Antigone and Olivia
For the nineteenth-century idealist German philosopher Hegel, Antigone
is one of the most sublime(Woodruff X11), and in every respect most consummate, work of art human effort ever produced. Not a detail in this tragedy but is of consequence.(1)Hegel’s dazzling accolade is typical of the high esteem for the play in the early nineteenth century.(2) For Hegel, Antigone plays a major role in the evolution of European consciousness, one of whose early stages is exemplified by Antigon’s conflict between State and individual, or more accurately between the public law of the State and the instinctive family-love and duty towards a brother .
This division in turn is an aspect of a larger conflict between Nature and Spirit and so a step toward the emergence of Spirit. The individual bearer of such consciousness is essentially tragic because he or she enters into the division between the divine law, embodied in the family, and in entering into that division is destroy.
And yet it is precisely this destruction, as George Streiner explains Hegel’s view, which constitutes man’s eminent worth and which allows his progression towards the unification of consciousness and of Spirit on the other side of history. In terms of Hegel’s emphasis on action and his conception of fate in Greek tragedy, Antigone rather than Kreon, is the full bearer of the tragic because she self-consciously decides to act and therefore chooses the path of her destiny. The classical perfection of Antigone lies not only in the clarity and purity with which it develops this conflict but also in its representation of divinity, which goes beyond the horrific gods of the old myths and the old religion to more impersonal gods, who do not appear on the stage as anthropomorphic beings and are more important for the principles they endorse than for any visual effects.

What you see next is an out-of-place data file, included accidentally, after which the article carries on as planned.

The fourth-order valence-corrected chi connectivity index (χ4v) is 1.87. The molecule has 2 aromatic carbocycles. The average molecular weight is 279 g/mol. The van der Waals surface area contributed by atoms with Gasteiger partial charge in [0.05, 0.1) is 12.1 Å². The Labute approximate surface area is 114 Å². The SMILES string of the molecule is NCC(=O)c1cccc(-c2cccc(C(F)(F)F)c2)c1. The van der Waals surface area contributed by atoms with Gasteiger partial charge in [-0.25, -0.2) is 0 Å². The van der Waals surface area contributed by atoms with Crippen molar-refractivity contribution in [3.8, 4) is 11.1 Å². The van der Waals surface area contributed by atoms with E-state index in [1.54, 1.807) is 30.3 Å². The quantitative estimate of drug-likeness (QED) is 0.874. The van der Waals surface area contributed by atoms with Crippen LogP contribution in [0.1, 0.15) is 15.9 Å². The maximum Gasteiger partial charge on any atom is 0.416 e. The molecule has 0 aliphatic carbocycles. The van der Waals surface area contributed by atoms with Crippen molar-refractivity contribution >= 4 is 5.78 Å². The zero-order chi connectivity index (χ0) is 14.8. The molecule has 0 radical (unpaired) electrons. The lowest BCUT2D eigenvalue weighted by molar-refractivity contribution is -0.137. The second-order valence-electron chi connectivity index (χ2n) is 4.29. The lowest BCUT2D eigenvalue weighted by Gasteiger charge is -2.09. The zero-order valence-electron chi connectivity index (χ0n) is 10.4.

Even Antigone’s devotion to family love, or philia, is problematical, given the incestuous bonds within this family and her harsh treatment of her sister, Ismene. Antigone, to be sure, may be identified with the emergence of an individual ethical consciousness that resists the domination of certain laws that heve been imposed by Thebe’s present ruler, but the play calls into question whether these laws may be associated with an abstract , impersonal law of the State. It is questionable to identify a small fifth-century city state or polis with the modern abstract notion of States. The polis of Antigone is rather the total civic space in which the religious and the political, the private and the public are closely interviewed, and the fact that they are so intertwined creates the tragedy.
Political, historical, and social considerations add further nuances. Antigone is opposing not the city’s Law as a totality, but rather Kreon’s specific decree forbidding the burial of her brother’s body. She is primarily the champion not of the individual against the State but of the ties of blood and birth that rest on the solidarity of the family.